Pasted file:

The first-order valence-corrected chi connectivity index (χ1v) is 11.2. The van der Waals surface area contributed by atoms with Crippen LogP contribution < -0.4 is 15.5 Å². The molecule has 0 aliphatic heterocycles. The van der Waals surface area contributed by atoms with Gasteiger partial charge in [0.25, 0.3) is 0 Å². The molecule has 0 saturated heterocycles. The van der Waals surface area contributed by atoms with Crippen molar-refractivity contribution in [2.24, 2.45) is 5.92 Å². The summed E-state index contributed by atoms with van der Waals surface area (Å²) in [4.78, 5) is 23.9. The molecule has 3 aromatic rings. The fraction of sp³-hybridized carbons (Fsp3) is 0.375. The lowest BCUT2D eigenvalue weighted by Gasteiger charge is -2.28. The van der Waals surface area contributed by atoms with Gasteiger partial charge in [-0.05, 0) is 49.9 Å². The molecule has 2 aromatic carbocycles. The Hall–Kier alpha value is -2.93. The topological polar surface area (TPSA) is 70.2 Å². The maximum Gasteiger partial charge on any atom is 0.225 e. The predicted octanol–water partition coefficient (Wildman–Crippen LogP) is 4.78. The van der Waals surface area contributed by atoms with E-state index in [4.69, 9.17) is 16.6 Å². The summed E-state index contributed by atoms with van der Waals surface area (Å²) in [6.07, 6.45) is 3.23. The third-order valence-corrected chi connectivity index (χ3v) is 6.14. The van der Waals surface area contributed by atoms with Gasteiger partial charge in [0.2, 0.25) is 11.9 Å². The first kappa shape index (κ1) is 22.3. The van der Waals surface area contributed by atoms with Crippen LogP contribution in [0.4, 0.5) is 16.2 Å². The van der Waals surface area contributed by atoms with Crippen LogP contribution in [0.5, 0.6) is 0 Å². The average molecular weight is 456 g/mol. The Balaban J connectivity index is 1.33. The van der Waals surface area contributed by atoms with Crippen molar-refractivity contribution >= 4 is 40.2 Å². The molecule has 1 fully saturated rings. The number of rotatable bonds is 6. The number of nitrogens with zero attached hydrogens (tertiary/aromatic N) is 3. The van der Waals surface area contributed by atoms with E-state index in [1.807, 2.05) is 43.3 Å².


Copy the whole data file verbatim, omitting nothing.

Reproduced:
The first-order valence-corrected chi connectivity index (χ1v) is 11.2. The van der Waals surface area contributed by atoms with Crippen LogP contribution < -0.4 is 15.5 Å². The molecule has 0 aliphatic heterocycles. The van der Waals surface area contributed by atoms with Gasteiger partial charge in [0.25, 0.3) is 0 Å². The molecule has 0 saturated heterocycles. The van der Waals surface area contributed by atoms with Crippen molar-refractivity contribution in [2.24, 2.45) is 5.92 Å². The summed E-state index contributed by atoms with van der Waals surface area (Å²) in [4.78, 5) is 23.9. The molecule has 3 aromatic rings. The fraction of sp³-hybridized carbons (Fsp3) is 0.375. The lowest BCUT2D eigenvalue weighted by Gasteiger charge is -2.28. The van der Waals surface area contributed by atoms with Gasteiger partial charge in [-0.05, 0) is 49.9 Å². The molecule has 2 aromatic carbocycles. The Hall–Kier alpha value is -2.93. The topological polar surface area (TPSA) is 70.2 Å². The maximum Gasteiger partial charge on any atom is 0.225 e. The predicted octanol–water partition coefficient (Wildman–Crippen LogP) is 4.78. The van der Waals surface area contributed by atoms with E-state index in [4.69, 9.17) is 16.6 Å². The summed E-state index contributed by atoms with van der Waals surface area (Å²) in [6.07, 6.45) is 3.23. The third-order valence-corrected chi connectivity index (χ3v) is 6.14. The van der Waals surface area contributed by atoms with Gasteiger partial charge in [0.2, 0.25) is 11.9 Å². The first kappa shape index (κ1) is 22.3. The van der Waals surface area contributed by atoms with Crippen LogP contribution in [0.4, 0.5) is 16.2 Å². The van der Waals surface area contributed by atoms with Crippen LogP contribution in [0.5, 0.6) is 0 Å². The average molecular weight is 456 g/mol. The Balaban J connectivity index is 1.33. The van der Waals surface area contributed by atoms with Crippen molar-refractivity contribution >= 4 is 40.2 Å². The molecule has 1 fully saturated rings. The number of rotatable bonds is 6. The number of nitrogens with zero attached hydrogens (tertiary/aromatic N) is 3. The van der Waals surface area contributed by atoms with E-state index in [1.807, 2.05) is 43.3 Å².